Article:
Monday, 12 August 2013

Birtwistle Moth Requiem

Harrison Birtwistle Moth Requiem premiered at BBC Chamber Prom 5 with Nicolas Kok, members of the Nash Ensemble and the BBC Singers. It's a strange, mysterious piece which soars, floats and suddenly darts: very much like the movement of a moth. Long ago, when Birtwistle was writing pieces like Earth Dances, his music felt organic, in the sense that it suggested geological formations, perhaps even the vast shifting forces of tectonic plates. Moth Requiem is altogether more...well, gossamer and transparent. Female voices chant the latin names of various types of moth. High, piercing flute, harps  plucked lithely. Sometimes the voice parts fragment, creating feelings of flight and fragility. I can't detect structure, but who cares? This is so atmospheric I'm happy to waft in 20 minutes of magical reverie.

Moth Requiem is based on The Moth Poem by Robin Blaser, librettist for Birtwistle’s opera The Last Supper, in which the poet traced eerie night-time sounds in his house to a moth caught under the lid of a piano, touching the strings in its efforts to escape. The work, scored for twelve female singers, three harps and alto flute, has been recorded for the Signum label and receives a further performance at the Wigmore Hall in April 2014. 

Why moths?  Unlike butterflies, moths come out at night. They're attracted to light, but often it kills them. The photo above is the Chinese Luna Moth (Actias dubernardi). In real life, the colour is even more intense and unnatural.  When I was a little kid, I found one in the garden. Many decades have passed but the memory is still vivid. Luna moths are huge (about 5 inches across) but they're fragile, dying after just a few days. All that brilliance, for what purpose? Listening to Birtwistle's Moth Requiem, I thought about the moth as metaphor..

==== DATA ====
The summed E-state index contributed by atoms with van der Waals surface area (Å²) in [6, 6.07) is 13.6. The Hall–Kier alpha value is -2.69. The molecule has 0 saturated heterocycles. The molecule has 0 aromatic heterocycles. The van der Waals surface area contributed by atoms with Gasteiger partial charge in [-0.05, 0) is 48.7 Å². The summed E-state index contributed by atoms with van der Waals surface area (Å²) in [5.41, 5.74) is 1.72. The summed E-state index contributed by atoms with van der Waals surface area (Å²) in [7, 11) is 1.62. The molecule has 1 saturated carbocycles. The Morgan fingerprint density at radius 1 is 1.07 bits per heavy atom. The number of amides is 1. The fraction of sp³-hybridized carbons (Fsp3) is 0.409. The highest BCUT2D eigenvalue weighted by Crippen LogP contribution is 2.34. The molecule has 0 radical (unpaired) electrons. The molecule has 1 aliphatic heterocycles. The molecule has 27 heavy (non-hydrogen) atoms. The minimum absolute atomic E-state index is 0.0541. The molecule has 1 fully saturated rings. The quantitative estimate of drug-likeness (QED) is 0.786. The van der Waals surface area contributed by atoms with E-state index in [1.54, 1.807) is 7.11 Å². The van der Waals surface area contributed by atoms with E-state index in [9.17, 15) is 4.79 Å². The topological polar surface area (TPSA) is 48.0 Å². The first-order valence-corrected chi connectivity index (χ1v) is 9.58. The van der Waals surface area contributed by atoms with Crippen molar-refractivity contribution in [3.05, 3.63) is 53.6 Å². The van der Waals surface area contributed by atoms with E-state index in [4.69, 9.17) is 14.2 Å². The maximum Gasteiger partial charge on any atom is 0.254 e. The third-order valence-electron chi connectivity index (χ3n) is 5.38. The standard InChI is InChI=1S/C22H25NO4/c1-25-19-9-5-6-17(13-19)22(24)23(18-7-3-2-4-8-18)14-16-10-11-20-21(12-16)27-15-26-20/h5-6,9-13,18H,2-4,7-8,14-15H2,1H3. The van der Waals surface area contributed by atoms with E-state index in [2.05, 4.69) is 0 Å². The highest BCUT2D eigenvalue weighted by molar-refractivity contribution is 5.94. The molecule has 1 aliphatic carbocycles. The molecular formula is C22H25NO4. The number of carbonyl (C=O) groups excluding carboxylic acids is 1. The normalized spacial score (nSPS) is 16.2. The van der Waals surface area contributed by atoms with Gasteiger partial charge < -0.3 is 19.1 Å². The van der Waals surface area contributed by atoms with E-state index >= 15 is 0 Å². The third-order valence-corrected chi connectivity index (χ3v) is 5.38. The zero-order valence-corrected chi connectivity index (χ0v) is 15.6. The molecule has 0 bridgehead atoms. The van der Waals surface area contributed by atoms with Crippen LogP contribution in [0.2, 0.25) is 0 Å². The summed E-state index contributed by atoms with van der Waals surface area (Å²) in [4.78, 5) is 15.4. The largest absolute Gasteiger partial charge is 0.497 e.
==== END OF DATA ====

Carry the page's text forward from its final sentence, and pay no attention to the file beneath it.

At the age of 80, Birtwistle's powers are undiminished.  Thirteen of his works were featured at the Salzburg Festival, including Gawain (reviewed here by Mark Berry)  which will be coming (unstaged) to the Barbican in May 2014. Next week, in Lucerne, his recent In Broken Images (based on a poem by Robert Graves) will be heard. At Aldeburgh is June, Songs from the same Earth, a new song cycle on texts by David Harsent, received its premiere with Mark Padmore and Till Fellner. 

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